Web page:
I know some commenters have stated their belief that this isn’t a big deal—the joke may have been of bad taste, but it was still just a joke. Before, I would have said this incident was born more of ignorance than actual racism, but if the Hines Ward craze should have taught us anything, it’s that while there are exceptions, the fact remains that not all “foreigners” are treated equal. Many Koreans acknowledge as much, and there is no point pretending anymore that negative stereotypes concerning blacks and other “dark-skinned” ethnic groups (and conversly, generally positive stereotypes about white folk) don’t exist.

Another thing about this whole mess irks me (as it did the Kyunghang Shinmun reporter I linked below), and it’s this—the show seems like an opportunity for Korean male entertainers to flirt with a bunch of foreign female exchange students and Russian models. I have to wonder what KBS2 might think of a show featuring a panel of five Korean female entertainers covorting with a bunch of foreign male exchange students and English teachers.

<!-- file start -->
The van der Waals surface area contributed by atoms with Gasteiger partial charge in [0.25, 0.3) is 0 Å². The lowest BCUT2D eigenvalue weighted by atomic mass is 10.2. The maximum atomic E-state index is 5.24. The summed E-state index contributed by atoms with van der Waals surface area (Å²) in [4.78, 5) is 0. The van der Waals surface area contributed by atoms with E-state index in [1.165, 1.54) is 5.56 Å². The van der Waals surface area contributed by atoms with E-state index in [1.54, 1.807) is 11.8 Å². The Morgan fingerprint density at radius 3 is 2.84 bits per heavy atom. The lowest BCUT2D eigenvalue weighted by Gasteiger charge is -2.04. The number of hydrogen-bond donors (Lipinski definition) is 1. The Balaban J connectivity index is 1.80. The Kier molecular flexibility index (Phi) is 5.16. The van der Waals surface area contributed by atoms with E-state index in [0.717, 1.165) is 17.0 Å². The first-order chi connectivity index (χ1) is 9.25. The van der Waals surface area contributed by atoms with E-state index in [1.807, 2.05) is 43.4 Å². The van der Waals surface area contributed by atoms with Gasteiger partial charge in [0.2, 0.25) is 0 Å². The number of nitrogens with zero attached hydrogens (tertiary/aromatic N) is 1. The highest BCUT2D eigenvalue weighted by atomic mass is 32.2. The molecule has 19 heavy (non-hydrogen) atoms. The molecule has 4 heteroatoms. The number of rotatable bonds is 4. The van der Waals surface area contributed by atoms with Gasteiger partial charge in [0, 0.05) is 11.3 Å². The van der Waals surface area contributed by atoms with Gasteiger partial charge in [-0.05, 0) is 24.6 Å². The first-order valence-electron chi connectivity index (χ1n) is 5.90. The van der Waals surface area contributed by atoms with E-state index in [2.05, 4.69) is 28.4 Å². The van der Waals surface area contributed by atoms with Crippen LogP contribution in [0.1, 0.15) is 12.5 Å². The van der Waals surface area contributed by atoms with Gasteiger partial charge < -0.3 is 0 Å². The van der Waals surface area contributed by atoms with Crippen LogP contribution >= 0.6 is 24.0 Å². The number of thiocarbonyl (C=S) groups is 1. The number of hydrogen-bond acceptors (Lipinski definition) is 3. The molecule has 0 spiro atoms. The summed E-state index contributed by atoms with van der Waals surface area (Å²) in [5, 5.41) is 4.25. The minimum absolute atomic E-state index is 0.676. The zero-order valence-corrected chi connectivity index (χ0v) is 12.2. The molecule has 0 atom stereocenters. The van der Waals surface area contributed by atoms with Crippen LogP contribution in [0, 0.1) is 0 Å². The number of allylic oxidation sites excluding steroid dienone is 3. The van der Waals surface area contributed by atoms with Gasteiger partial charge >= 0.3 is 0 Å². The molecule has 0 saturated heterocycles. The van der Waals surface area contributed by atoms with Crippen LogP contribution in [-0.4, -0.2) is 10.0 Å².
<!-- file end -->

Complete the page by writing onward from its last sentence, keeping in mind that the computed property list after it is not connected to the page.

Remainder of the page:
Somehow, I doubt that would go over real well.

ORIGINAL POST: KBS2 is under fire from viewers and netizens for what many consider to be racism during its “global talk show” entitled “Minyeodeului Suda” (The Beauties’ Chatterbox).

The program brings together 16 lovely and unmarried young women residing in Korea to discuss Korean culture and Korean men, and in the process hopes to break down cultural barriers. The show includes a panel of five (Korean) men. Among the questions (from the website):

* What was the most embarrassing thing to happen to you in Korea?
* What kind of things do Koreans do that you can understand least?
* What dating places have you gone with your Korean boyfriend?
* When have you felt, “Ah, I’ve become a real Korean now”?
* What are five good things about Korean men?
* What Korean entertainer would you like to have as a boyfriend?

The show also apparently has “corners” featuring foreign women doing all the stupid little things foreigners are supposed to do on Korean TV, including a song-and-dance section, a “trying Korean food” section and a Korean dictation section.